HIV/AIDS and Visuality After Apartheid
Impossible Mourning argues that while the HIV/AIDS epidemic has figured largely in public discourse in South Africa over the last ten years, particularly in debates about governance and constitutional rights post-apartheid, the experiences of people living with HIV for the most part remain invisible and the multiple losses due to AIDS have gone publicly unmourned. This profound fact is at the center of this book which explores the significance of the disavowal of AIDS-death in relation to violence, death, and mourning under apartheid. Impossible Mourning shows how in spite of the magnitude of the epidemic and as a result of the stigma and discrimination that has largely characterized both national and personal responses to the epidemic, spaces for the expression of collective mourning have been few.
This book engages with multiple forms of visual representation that work variously to compound, undo, and complicate the politics of loss. Drawing on work Thomas did in art and narrative support groups while working with people living with HIV/AIDS in Khayelitsha, a township outside of the city of Cape Town this book also includes analyses of the work of South African visual artists and photographers Jane Alexander, Gille de Vlieg, Jillian Edelstein, Pieter Hugo, Ezrom Legae, Gideon Mendel, Zanele Muholi, Sam Nhlengethwa, Paul Stopforth, and Diane Victor.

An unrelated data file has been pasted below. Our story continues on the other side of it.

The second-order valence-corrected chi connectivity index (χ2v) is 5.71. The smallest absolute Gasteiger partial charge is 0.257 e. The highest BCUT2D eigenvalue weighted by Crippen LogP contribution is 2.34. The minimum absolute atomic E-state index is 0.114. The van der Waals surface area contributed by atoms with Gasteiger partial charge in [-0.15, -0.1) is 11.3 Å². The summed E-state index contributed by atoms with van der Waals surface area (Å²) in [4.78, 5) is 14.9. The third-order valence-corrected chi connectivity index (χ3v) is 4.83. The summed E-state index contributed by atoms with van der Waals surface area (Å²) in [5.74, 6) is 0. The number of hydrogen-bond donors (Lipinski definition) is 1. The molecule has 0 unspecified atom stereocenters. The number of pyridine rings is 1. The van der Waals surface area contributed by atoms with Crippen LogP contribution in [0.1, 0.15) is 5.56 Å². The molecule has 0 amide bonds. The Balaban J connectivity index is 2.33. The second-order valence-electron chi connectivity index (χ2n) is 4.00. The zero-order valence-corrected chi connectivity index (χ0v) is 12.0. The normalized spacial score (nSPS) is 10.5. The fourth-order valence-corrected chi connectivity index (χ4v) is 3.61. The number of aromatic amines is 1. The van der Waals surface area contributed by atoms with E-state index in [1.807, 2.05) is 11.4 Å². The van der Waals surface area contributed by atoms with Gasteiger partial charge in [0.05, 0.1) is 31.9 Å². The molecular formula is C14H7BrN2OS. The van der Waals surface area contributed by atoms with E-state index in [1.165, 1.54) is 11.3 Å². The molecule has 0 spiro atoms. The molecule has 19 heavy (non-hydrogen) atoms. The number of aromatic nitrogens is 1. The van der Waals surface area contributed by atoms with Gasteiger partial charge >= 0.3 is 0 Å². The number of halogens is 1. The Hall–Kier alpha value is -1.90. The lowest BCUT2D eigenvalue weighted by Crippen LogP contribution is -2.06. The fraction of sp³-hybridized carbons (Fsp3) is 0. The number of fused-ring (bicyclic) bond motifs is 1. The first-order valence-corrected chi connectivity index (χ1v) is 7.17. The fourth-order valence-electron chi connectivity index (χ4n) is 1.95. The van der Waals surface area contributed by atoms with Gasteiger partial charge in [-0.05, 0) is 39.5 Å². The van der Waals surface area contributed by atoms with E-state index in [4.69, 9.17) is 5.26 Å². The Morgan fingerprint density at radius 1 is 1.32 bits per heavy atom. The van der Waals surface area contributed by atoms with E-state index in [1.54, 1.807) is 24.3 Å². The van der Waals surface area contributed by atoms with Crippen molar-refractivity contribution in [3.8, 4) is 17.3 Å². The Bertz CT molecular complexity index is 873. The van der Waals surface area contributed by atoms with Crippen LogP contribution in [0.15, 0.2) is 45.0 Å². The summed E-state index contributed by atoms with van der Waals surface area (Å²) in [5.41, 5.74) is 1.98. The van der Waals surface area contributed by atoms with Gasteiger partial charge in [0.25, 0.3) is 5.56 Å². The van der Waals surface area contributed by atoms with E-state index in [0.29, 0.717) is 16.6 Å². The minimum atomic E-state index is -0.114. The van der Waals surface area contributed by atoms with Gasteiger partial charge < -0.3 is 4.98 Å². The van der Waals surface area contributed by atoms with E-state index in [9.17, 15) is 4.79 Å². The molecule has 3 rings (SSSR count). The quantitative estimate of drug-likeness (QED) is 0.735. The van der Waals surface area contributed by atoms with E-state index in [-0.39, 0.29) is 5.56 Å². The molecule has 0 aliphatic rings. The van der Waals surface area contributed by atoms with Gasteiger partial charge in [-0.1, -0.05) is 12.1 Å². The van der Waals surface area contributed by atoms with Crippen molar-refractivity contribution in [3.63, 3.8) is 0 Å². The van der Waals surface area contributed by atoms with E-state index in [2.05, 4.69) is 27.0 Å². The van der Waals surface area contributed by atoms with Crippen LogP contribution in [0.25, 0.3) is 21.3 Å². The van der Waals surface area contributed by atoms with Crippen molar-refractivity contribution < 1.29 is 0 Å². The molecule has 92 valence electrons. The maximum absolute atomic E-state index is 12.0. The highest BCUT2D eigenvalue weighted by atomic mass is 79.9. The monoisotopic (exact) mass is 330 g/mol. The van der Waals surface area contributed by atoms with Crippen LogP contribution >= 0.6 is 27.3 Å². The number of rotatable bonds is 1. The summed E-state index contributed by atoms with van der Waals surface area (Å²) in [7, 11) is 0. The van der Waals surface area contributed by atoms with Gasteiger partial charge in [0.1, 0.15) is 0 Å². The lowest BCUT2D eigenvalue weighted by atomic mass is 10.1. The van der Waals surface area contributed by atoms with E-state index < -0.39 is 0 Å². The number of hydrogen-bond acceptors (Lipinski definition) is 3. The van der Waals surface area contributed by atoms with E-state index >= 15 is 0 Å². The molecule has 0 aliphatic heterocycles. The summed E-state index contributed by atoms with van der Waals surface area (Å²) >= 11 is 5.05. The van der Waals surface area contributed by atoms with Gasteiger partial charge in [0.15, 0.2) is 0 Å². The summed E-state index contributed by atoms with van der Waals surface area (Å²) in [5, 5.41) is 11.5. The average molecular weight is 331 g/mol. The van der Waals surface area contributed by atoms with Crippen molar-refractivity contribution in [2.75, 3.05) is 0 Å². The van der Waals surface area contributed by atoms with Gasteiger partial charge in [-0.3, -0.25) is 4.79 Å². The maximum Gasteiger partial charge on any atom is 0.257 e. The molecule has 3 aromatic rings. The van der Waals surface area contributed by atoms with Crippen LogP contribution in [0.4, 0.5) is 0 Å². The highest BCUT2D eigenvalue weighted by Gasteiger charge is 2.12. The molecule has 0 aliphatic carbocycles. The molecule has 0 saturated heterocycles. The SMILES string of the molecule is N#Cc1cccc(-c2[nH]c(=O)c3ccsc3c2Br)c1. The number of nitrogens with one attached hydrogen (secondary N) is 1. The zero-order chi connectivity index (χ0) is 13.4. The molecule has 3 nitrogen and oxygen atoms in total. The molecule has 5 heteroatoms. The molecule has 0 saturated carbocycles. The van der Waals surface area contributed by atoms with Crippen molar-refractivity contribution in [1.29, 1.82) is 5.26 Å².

Visit the Bucknell University Press blog to read an interview with author Kylie Thomas.
"Supported by multiple photographic representations, Thomas argues that visual forms of representation allow for 'powerful, evocative and transformative modes of engagement with traumatic experience' (p. 5), specifically the experience of HIV/AIDS... This book's emphasis on mourning and grieving HIV and AIDS is fascinating."
--Jenny Doubt, University of Oxford; Journal of Southern African Studies; Vol. 41, No. 6; (2015)
About the author:
Kylie Thomas teaches in the English Department at the University of Stellenbosch.
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